Posts tagged remarketing
Dynamic Remarketing: Building The Best Lists

Dynamic Remarketing gives advertisers the unique ability to remarket with banner ads that showcase the exact products the potential customer viewed. The caveat, as with all remarketing, is of course that the potential customer had to visit your site in the first place. The potential for this new type of remarketing is huge, and we encourage you to test a Dynamic Remarketing campaign against your existing Remarketing campaigns to see what works best for you or your clients.

Dynamic Remarketing Examples

Source: ThinkWithGoogle.com

As we started setting these campaigns up for our clients (and followed Google's setup guide here), we ran into a few snags with the automatically generated lists created by Google. Upon further review, and a phone call or two to our Google reps, we now create our own lists through Google Analytics and do not rely on the accuracy of Google's pre-populated lists for a couple of reasons:

  1. They didn't work.
  2. When they did work, we tested their lists vs. ones that we created, and the list sizes were wildly different (and much smaller when created by Google).

How To Build Your Initial Lists

For each of these remarketing lists you build in Analytics, make sure to check the radio button "Create my own remarketing type using Segments."

1. Pageview>1; Did Not Checkout

Our first list is essentially an "All Site Visitors" list but a little more targeted. First of all, we want to make sure they didn't bounce right away, and second, we want to make sure they didn't check out. To ensure they didn't bounce, we set the Pageview to >1, and to ensure they didn't checkout, set your Transactions to equal 0.

Custom Remarketing List in Google Analytics

 2. Abandoned Cart

Hopefully you already have an Abandoned Cart list you can use from your general Remarketing campaign. If not, setup this list in the same way we started #1. Under the Conditions section, you'll want to add 2 Filters.

  1. Page contains [enter the portion of the URL that is specific to your cart]. Example: Page contains /cart.php
  2. Transactions per user are = to 0.

Essentially, the user added something to their cart but did not check out.

3. Product Page View

This list gets a little complicated. If you're lucky enough to have a site that's URL structure contains /product/ on every product page, you're in for an easy list build! Just set Page contains /product/ and Transactions = 0.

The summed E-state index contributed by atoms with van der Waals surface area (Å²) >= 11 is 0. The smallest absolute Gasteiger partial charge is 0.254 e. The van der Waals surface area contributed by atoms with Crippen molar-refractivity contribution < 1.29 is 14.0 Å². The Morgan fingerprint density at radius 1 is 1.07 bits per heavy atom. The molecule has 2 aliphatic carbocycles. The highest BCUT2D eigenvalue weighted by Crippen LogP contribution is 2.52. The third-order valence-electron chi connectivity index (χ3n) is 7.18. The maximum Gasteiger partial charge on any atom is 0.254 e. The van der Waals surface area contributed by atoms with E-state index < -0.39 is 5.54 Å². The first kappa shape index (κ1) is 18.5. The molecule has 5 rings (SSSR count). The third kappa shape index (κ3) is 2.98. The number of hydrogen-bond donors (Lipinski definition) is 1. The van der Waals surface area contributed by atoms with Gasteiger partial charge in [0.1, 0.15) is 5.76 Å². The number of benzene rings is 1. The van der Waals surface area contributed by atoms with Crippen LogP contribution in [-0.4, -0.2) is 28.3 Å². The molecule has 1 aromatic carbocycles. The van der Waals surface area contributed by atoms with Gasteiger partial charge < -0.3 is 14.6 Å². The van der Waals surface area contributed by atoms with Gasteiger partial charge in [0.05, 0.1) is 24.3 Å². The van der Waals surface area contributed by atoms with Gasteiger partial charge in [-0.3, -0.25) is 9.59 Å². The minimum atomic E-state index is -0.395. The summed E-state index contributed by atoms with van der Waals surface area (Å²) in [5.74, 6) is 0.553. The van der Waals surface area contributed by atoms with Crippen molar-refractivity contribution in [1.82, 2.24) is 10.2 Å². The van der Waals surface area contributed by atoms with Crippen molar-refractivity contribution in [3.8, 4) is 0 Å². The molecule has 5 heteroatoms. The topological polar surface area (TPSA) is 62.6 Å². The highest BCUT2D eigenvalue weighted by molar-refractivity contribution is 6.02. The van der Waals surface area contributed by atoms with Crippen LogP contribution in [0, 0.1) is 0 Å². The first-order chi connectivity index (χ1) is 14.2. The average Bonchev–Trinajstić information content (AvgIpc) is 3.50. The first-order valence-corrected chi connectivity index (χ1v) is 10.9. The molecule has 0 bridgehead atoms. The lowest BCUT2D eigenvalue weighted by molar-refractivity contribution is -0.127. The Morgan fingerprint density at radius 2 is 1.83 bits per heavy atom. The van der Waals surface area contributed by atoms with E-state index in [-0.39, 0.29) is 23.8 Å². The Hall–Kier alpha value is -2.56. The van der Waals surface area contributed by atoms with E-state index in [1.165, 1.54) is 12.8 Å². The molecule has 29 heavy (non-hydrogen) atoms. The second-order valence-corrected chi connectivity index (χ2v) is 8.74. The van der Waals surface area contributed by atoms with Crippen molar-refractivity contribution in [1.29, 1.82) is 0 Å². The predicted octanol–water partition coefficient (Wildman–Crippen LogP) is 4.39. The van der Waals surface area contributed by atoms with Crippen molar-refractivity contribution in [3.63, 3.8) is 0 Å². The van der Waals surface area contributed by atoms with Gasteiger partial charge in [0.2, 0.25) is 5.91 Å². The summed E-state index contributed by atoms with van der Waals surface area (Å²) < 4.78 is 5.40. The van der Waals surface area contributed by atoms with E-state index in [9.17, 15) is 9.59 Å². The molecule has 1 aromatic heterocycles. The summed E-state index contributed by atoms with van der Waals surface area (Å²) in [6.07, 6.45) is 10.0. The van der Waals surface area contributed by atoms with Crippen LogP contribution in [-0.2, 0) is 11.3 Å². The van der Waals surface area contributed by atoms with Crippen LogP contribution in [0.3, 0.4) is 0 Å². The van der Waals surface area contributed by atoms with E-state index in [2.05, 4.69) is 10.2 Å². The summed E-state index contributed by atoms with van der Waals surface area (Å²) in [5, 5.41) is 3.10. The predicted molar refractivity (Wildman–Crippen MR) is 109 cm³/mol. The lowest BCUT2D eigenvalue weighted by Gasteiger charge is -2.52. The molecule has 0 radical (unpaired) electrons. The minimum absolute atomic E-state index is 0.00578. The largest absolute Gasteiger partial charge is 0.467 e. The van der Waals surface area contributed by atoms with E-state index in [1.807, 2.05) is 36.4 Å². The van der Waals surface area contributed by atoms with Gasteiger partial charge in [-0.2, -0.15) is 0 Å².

If you are like some of our clients, you'll need to get a little creative. For example, we picked specific silos of the site that were the most profitable and combined them in one list, so if a user hits any of those silos or pages and products but did not check out, they'll be included in this list.

 While these three ideas are not an exhaustive list of all the things you could test and build using Google Analytics and Dynamic Remarketing, this is generally where we like to start. Once you begin getting enough data, you can start optimizing and create new tests.

Have a great list idea that isn't mentioned above? Please share it in the comments.

 

How Do I Measure Remarketing Performance?

How do you know if you’re remarketing well? This is a tricky campaign to measure, especially since it’s more likely to play a big part in assisted conversions compared to any other campaign. For ecommerce clients, the “Time to Purchase” report might help give you some insight into how remarketing compares to the typical conversion cycle for last-click conversions. The “Time to Purchase” report (categorized under the Ecommerce Conversion reports) has two views: “Days to Transactions” and “Visits to Transactions.” These two reports together give you a sense of just how engaged remarketed users are within the conversion cycle.

   Photo: Company A remarketing results showing low engagement.

In the above report to the left, 18.18% of remarketing transactions have occurred 7-13 days after the initial visit. However, we see to the right that most remarketing transactions occurred in less than 4 visits to the site. What we’re seeing here is that, potentially, one to two weeks can go by with few visits back to the site before a remarketed customer will convert. This company may be interested in trying to close that time gap with a more robust remarketing strategy.

Alternately in the example below, most remarketing transactions occurred less than 4 days after the initial remarketed visit, yet a significant portion of visitors come back to the site 7-25 times until they convert. These visitors are highly engaged for fewer days. The company below had remarketing results much like what’s shown above until we put an expansive remarketing strategy into place. Now remarketing brings in a significant portion of last-click conversions and assists in almost every AdWords conversion.

   Photo: Company B remarketing results showing high engagement.

Take a look at your "Time to Purchase" reports. If it looks like you’re not getting much engagement through remarketing, it might be time to rework or start up a new strategy. If you’re not sure where to get started, let us know so that we can help.